Baker's Pure Rye 1847
The World's Oldest Whiskey:
Frequently Asked Questions
Could you drink this whiskey?
Yes. Whiskey doesn't age in the bottle like wine does. It does undergo small changes over very long periods of time, but essentially retains the same profile as the day it was bottled. (This presumes no infection, mold, or other unwanted intruders). The whiskey in this bottle is clear and and uncontaminated.
What would this whiskey taste like?
Based on everything we can gather from history, expert opinions, modern chemical analysis, and nosing during sample extraction, the whiskey has similarities to high quality bourbons and ryes of today, but with unusually rich and deep aspects. The nose is unmistakeable as a bourbon or rye, and surprisingly vibrant. We found it heavily fruity, with things like figs and orange marmalade. We may also have treated ourselves the tiniest taste of tastes, and while that wouldn't be fair to base tasting notes on, we may have found it to be shockingly good, unexpectedly mouth-puckering, and having weathered the centuries very well. We discussed sandalwood flavors, black cherries, and a bright sweetness, with a great, dry finish. I remarked that it had none of the "sh***y basement quality" that can sometimes turn up in poorly-kept dusties. And we all agreed it definitely tasted like a rye, and one that we'd want to buy a bottle of were it on shelves.
Is this related to the current Baker's bourbon?
No. Baker's bourbon was introduced in 1992 and is named after the grand-nephew of Jim Beam, Baker Beam.
What are you going to do with it?
There's been discussion of partnering with whiskey historians and distillation experts to analyze the spirit in depth and place it in a historical perspective, via organic chemistry, with the eventual goal of replicating it.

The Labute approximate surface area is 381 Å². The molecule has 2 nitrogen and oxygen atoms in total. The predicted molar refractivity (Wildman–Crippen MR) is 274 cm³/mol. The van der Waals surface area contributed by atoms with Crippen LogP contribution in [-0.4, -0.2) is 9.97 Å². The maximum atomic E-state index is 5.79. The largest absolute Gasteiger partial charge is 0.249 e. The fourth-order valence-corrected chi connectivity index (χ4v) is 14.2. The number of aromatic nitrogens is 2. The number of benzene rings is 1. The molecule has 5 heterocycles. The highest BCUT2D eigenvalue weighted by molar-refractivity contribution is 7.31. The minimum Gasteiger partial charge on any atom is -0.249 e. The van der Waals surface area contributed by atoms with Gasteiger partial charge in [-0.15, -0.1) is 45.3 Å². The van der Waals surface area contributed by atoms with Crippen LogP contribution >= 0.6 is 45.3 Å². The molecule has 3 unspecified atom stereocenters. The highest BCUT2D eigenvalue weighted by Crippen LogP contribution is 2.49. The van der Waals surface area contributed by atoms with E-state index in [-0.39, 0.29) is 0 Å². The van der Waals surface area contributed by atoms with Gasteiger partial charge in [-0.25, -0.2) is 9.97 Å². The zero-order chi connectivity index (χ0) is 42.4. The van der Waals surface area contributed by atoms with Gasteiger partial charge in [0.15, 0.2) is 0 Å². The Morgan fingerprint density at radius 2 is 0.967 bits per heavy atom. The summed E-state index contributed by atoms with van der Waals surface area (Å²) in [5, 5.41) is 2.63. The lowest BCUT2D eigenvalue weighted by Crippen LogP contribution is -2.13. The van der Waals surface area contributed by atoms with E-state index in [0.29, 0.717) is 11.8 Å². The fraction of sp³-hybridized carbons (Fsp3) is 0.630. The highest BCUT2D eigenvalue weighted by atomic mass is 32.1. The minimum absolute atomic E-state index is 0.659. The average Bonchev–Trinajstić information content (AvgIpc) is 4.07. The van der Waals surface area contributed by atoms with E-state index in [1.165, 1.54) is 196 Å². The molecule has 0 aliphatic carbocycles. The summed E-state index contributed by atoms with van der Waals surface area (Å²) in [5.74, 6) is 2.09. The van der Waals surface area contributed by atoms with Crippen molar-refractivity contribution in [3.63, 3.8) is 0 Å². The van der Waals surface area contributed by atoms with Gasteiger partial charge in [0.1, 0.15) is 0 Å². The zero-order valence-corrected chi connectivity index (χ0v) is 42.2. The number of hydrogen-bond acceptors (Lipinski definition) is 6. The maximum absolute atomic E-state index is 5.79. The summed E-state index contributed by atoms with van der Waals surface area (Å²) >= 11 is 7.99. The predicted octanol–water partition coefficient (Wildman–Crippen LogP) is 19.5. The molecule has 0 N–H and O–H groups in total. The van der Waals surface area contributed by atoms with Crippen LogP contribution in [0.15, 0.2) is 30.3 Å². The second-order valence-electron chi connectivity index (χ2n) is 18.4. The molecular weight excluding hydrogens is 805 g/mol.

What is it worth?
Given today's whiskey climate, it is certainly very valuable, but any price would be speculative unless it were actually sold at auction to the highest bidder. (For those who are saying, "But you guys appraise whiskey! Tell us a number!" Yes, we do, but pegging a number on this publicly would serve no purpose).
What was the market for this whiskey, in its time? What would it have cost?
The fact that this was sold by the bottle in its time means it was a very high-end whiskey. What does high end mean for then? Well, one reference I found stated that the price for whiskey in the 1840s was approximately 38 cents per gallon. For a bottle like this -- which appears similar to the 4/5 quart bottles that later became standard -- that would work out to about 7 1/2 cents. Assuming this was an upscale whiskey though, maybe it would have gone for a dime? Although on secondary, I’m sure it was at least a quarter. (Answer by Steve Ury).
Shouldn't this be in a museum?
Is there an older bottle of whiskey somewhere?
In June 2021, Skinner Auctioneers generated a lot of publicity around a bottle of “Old Ingledew” whiskey which they assessed as dating from "the late 1700s." A thorough debunking of the Ingledew claim is here
, and the bottle was reportedly rejected and returned by the auction winner.
Some point to another bottle in the Netherlands owned by a firm that sells "whiskey investments." An old handwritten note on that bottle claims it is whiskey from 1843. But there are many reasons the contents may not be what the note claims, and those experienced with vintage whiskeys know that old notes accompanying bottles are notoriously unreliable. There also has been no public disclosure of any analysis that may have been done on the bottle or contents, and there is no known way to verify when the liquid inside specifically dates from. The firm likes to refer to it as "presumably the oldest unopened bottle of whiskey," and of course, anyone is free to presume whatever they wish.
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